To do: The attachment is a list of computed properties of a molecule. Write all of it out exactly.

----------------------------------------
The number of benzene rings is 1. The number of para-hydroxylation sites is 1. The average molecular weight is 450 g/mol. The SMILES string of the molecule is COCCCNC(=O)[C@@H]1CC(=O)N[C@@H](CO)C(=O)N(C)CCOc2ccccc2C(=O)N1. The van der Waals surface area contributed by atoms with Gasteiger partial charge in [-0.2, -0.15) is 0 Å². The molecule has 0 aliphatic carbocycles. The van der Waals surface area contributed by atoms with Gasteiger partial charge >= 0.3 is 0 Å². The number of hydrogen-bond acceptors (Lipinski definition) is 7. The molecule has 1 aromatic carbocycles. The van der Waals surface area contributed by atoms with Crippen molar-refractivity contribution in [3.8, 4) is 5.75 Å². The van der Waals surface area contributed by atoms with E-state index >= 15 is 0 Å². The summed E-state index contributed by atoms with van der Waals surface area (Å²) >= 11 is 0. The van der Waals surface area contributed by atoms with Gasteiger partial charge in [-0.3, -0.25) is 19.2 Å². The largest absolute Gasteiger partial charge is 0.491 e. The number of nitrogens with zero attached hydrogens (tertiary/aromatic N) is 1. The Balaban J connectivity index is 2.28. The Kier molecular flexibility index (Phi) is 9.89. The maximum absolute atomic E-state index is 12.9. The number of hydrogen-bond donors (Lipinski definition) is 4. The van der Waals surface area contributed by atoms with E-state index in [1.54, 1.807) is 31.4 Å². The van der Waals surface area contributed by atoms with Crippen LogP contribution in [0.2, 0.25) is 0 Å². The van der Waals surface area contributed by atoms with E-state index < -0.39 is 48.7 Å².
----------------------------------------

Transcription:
The number of benzene rings is 1. The number of para-hydroxylation sites is 1. The average molecular weight is 450 g/mol. The SMILES string of the molecule is COCCCNC(=O)[C@@H]1CC(=O)N[C@@H](CO)C(=O)N(C)CCOc2ccccc2C(=O)N1. The van der Waals surface area contributed by atoms with Gasteiger partial charge in [-0.2, -0.15) is 0 Å². The molecule has 0 aliphatic carbocycles. The van der Waals surface area contributed by atoms with Gasteiger partial charge >= 0.3 is 0 Å². The number of hydrogen-bond acceptors (Lipinski definition) is 7. The molecule has 1 aromatic carbocycles. The van der Waals surface area contributed by atoms with Crippen molar-refractivity contribution in [3.8, 4) is 5.75 Å². The van der Waals surface area contributed by atoms with E-state index >= 15 is 0 Å². The summed E-state index contributed by atoms with van der Waals surface area (Å²) >= 11 is 0. The van der Waals surface area contributed by atoms with Gasteiger partial charge in [-0.3, -0.25) is 19.2 Å². The largest absolute Gasteiger partial charge is 0.491 e. The number of nitrogens with zero attached hydrogens (tertiary/aromatic N) is 1. The Balaban J connectivity index is 2.28. The Kier molecular flexibility index (Phi) is 9.89. The maximum absolute atomic E-state index is 12.9. The number of hydrogen-bond donors (Lipinski definition) is 4. The van der Waals surface area contributed by atoms with E-state index in [1.54, 1.807) is 31.4 Å². The van der Waals surface area contributed by atoms with Crippen LogP contribution in [0.2, 0.25) is 0 Å². The van der Waals surface area contributed by atoms with E-state index < -0.39 is 48.7 Å².